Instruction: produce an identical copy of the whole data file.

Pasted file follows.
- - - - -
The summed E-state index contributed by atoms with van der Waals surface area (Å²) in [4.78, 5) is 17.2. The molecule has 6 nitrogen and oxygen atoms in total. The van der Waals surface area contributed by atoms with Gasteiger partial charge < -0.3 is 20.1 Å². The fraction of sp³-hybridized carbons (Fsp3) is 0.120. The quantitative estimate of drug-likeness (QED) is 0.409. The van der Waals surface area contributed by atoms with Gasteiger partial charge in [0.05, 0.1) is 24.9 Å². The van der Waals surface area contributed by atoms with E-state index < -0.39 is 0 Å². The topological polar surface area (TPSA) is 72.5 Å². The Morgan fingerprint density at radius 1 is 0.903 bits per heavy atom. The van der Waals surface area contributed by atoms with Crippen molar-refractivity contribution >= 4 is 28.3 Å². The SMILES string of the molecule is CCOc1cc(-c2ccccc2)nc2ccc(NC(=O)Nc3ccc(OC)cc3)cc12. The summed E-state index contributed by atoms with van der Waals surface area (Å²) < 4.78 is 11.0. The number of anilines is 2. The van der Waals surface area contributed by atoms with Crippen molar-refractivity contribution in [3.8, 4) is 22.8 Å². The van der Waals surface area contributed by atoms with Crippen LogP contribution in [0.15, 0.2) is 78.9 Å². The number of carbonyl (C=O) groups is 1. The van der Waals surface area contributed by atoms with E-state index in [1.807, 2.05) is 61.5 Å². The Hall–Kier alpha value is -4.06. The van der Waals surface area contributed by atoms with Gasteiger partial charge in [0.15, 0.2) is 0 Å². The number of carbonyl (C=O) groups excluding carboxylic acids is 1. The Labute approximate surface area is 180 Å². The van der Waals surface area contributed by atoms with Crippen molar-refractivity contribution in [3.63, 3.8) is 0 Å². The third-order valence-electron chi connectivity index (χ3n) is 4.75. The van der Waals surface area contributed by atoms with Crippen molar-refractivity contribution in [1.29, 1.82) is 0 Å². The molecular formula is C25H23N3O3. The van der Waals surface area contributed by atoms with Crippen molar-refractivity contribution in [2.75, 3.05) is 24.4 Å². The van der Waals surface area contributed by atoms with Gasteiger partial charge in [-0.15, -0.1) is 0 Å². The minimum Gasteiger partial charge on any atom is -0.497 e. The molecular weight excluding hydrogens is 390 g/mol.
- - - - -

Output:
The summed E-state index contributed by atoms with van der Waals surface area (Å²) in [4.78, 5) is 17.2. The molecule has 6 nitrogen and oxygen atoms in total. The van der Waals surface area contributed by atoms with Gasteiger partial charge < -0.3 is 20.1 Å². The fraction of sp³-hybridized carbons (Fsp3) is 0.120. The quantitative estimate of drug-likeness (QED) is 0.409. The van der Waals surface area contributed by atoms with Gasteiger partial charge in [0.05, 0.1) is 24.9 Å². The van der Waals surface area contributed by atoms with E-state index < -0.39 is 0 Å². The topological polar surface area (TPSA) is 72.5 Å². The Morgan fingerprint density at radius 1 is 0.903 bits per heavy atom. The van der Waals surface area contributed by atoms with Crippen molar-refractivity contribution >= 4 is 28.3 Å². The SMILES string of the molecule is CCOc1cc(-c2ccccc2)nc2ccc(NC(=O)Nc3ccc(OC)cc3)cc12. The summed E-state index contributed by atoms with van der Waals surface area (Å²) < 4.78 is 11.0. The number of anilines is 2. The van der Waals surface area contributed by atoms with Crippen molar-refractivity contribution in [3.8, 4) is 22.8 Å². The van der Waals surface area contributed by atoms with Crippen LogP contribution in [0.15, 0.2) is 78.9 Å². The number of carbonyl (C=O) groups is 1. The van der Waals surface area contributed by atoms with E-state index in [1.807, 2.05) is 61.5 Å². The Hall–Kier alpha value is -4.06. The van der Waals surface area contributed by atoms with Gasteiger partial charge in [0.15, 0.2) is 0 Å². The number of carbonyl (C=O) groups excluding carboxylic acids is 1. The Labute approximate surface area is 180 Å². The van der Waals surface area contributed by atoms with Crippen molar-refractivity contribution in [3.63, 3.8) is 0 Å². The third-order valence-electron chi connectivity index (χ3n) is 4.75. The van der Waals surface area contributed by atoms with Crippen molar-refractivity contribution in [1.29, 1.82) is 0 Å². The molecular formula is C25H23N3O3. The van der Waals surface area contributed by atoms with Crippen molar-refractivity contribution in [2.75, 3.05) is 24.4 Å². The van der Waals surface area contributed by atoms with Gasteiger partial charge in [-0.15, -0.1) is 0 Å². The minimum Gasteiger partial charge on any atom is -0.497 e. The molecular weight excluding hydrogens is 390 g/mol.